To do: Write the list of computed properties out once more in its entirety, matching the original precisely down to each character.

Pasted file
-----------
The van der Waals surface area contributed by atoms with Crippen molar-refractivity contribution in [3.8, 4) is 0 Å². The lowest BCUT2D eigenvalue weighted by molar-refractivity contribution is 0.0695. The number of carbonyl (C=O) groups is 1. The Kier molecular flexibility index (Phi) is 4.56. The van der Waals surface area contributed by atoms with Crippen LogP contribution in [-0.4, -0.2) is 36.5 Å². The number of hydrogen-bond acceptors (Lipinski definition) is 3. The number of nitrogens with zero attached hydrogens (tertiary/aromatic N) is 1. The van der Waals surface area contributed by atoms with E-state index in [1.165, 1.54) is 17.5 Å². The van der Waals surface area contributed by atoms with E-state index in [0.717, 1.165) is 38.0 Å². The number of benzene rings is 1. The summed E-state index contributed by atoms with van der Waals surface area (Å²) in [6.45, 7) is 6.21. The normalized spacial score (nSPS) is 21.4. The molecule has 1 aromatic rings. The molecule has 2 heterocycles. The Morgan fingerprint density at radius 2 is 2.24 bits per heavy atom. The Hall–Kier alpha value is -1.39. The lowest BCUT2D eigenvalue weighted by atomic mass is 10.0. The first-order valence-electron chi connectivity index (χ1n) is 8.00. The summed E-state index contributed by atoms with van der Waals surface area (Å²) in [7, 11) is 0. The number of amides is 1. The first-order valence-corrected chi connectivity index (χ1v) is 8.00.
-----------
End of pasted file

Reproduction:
The van der Waals surface area contributed by atoms with Crippen molar-refractivity contribution in [3.8, 4) is 0 Å². The lowest BCUT2D eigenvalue weighted by molar-refractivity contribution is 0.0695. The number of carbonyl (C=O) groups is 1. The Kier molecular flexibility index (Phi) is 4.56. The van der Waals surface area contributed by atoms with Crippen LogP contribution in [-0.4, -0.2) is 36.5 Å². The number of hydrogen-bond acceptors (Lipinski definition) is 3. The number of nitrogens with zero attached hydrogens (tertiary/aromatic N) is 1. The van der Waals surface area contributed by atoms with E-state index in [1.165, 1.54) is 17.5 Å². The van der Waals surface area contributed by atoms with E-state index in [0.717, 1.165) is 38.0 Å². The number of benzene rings is 1. The summed E-state index contributed by atoms with van der Waals surface area (Å²) in [6.45, 7) is 6.21. The normalized spacial score (nSPS) is 21.4. The molecule has 1 aromatic rings. The molecule has 2 heterocycles. The Morgan fingerprint density at radius 2 is 2.24 bits per heavy atom. The Hall–Kier alpha value is -1.39. The lowest BCUT2D eigenvalue weighted by atomic mass is 10.0. The first-order valence-electron chi connectivity index (χ1n) is 8.00. The summed E-state index contributed by atoms with van der Waals surface area (Å²) in [7, 11) is 0. The number of amides is 1. The first-order valence-corrected chi connectivity index (χ1v) is 8.00.